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A private school in London will teach students why James Bond is always a white man in new "white privilege" lessons.
St Dunstan's, where fees are £18,000 a year and alumni include the former MP Chuka Umunna, has introduced the course following increasing awareness of racial disparities highlighted by the Black Lives Matter movement.
The school’s pupils will also be taught about consent, why they do not have to hug their grandparents and topics such as how Meghan Markle may have faced more adversity than Kate Middleton when joining the Royal family.
The classes are taken by pupils from year nine, aged 13, and are thought to be among the first of their kind at a private school.
Children are taught the Royal family bolsters expectations about "inherited white privilege". In a television interview with the American talk show host Oprah Winfrey in March, the Duchess of Sussex said there had been concern in the Royal family about their son Archie's skin tone.
Nicholas Hewlett, the headmaster at St Dunstan's, which is in Catford, south-east London, told The Sunday Times: "We do not teach white privilege in order to engender a sense of guilt amongst our white community [but] to help all our young people, of whatever racial origin, to unpick and better understand the complexities and sensitivities of a real and live issue that matters to them and to so much of the society they occupy."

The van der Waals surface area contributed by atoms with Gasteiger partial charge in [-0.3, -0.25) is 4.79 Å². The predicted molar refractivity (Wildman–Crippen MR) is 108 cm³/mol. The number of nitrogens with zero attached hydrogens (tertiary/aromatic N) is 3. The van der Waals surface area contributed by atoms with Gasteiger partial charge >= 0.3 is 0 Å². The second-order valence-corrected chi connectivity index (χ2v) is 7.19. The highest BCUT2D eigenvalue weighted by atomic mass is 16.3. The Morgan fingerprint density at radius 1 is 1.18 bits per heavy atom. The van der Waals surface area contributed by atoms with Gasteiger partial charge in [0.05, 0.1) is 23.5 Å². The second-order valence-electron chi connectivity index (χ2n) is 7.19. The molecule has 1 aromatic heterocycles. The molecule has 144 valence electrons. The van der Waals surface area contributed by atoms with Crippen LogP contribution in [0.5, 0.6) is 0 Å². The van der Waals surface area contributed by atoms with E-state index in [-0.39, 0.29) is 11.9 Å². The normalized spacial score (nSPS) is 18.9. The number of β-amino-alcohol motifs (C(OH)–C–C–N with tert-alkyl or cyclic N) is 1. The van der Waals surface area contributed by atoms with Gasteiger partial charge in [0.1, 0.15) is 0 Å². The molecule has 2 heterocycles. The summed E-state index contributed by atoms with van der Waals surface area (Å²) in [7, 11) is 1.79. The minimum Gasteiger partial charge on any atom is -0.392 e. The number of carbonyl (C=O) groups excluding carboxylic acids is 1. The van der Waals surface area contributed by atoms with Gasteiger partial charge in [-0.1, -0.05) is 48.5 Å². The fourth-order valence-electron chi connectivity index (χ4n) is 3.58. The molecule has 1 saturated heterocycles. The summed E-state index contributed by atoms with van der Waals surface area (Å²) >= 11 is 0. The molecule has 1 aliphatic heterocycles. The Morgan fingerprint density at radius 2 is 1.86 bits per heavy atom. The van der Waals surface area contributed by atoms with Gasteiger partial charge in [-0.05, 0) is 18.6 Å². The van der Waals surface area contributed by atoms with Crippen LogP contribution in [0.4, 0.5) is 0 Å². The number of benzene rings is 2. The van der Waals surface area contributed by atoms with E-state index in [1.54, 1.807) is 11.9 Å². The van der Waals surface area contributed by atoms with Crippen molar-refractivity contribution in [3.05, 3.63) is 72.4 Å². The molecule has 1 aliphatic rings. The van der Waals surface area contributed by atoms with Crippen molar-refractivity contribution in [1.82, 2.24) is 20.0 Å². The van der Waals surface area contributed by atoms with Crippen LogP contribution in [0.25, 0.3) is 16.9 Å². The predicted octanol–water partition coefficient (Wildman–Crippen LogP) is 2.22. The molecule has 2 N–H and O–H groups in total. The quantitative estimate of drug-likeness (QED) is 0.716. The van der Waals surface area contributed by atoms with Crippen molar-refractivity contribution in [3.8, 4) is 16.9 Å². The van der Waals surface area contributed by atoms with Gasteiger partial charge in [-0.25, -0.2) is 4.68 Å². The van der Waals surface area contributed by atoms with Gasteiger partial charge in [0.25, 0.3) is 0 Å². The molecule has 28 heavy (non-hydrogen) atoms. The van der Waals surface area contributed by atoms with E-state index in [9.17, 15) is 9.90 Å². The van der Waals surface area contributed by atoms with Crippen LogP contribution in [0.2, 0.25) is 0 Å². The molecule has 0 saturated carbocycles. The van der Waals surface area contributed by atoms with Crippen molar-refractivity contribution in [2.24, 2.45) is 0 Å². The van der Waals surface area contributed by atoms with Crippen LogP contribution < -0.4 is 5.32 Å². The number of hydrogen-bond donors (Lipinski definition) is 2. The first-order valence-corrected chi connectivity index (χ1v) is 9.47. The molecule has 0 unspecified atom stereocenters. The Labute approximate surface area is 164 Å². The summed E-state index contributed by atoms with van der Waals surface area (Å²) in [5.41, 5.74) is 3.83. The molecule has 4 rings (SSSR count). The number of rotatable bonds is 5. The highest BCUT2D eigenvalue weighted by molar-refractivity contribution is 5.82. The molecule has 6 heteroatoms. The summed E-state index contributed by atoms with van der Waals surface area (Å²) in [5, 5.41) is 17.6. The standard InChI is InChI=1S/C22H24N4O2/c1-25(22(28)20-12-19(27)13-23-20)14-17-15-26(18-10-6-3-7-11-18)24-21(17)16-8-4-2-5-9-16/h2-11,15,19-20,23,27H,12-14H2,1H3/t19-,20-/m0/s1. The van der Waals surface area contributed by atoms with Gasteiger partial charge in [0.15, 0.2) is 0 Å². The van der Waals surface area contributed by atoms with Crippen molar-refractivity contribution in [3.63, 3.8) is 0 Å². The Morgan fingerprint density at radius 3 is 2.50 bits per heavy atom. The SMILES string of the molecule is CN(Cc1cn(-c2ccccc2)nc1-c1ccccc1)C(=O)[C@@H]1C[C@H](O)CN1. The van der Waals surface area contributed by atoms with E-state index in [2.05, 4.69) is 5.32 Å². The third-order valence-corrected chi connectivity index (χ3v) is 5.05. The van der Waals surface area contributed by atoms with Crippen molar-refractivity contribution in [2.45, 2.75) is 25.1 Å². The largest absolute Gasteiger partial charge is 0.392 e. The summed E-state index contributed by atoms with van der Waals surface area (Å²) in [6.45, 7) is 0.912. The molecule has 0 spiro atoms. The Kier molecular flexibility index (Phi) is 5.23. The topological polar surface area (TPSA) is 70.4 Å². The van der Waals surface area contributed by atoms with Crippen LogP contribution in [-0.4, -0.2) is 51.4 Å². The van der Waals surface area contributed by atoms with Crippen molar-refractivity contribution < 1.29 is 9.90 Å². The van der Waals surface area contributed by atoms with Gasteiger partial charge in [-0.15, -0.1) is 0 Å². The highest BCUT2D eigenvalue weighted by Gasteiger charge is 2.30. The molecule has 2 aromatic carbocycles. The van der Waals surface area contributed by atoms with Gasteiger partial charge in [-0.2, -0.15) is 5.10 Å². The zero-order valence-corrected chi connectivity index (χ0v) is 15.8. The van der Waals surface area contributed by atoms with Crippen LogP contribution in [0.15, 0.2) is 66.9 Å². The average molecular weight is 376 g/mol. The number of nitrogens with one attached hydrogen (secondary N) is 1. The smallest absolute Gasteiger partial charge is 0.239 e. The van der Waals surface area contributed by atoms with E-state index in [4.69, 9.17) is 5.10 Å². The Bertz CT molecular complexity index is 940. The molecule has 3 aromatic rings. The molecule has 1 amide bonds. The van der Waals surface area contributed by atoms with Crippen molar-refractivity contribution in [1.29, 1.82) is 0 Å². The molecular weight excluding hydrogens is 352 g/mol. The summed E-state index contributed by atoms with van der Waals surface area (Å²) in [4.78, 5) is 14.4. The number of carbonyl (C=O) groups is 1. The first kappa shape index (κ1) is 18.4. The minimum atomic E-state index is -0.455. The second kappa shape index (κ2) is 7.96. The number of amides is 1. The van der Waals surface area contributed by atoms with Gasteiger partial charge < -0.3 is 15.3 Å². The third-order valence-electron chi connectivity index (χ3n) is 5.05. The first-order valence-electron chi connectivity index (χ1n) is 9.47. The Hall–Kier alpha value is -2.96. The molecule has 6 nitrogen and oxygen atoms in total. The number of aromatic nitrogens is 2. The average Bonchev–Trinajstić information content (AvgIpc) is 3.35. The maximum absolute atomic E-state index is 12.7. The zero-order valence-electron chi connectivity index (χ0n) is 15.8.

Mr Hewlett, who announced in an assembly this year that he was married to a man, said teachers would "explore with students the difficulties faced by both Meghan Markle and Kate Middleton when they joined the Royal family but [learn] that Meghan Markle faced additional challenges based on social speculations associated with her race".
He said the lessons would also look at why James Bond had always been portrayed as a white man, why all UK prime ministers had been white and added that his school was "proud of teaching white privilege as part of its new bespoke curriculum".
The school will also teach children about why the National Trust should look at how it portrays the colonial past of its country houses and their links to the slave trade, and statistics about stop-and-search rates by police of black people will be examined.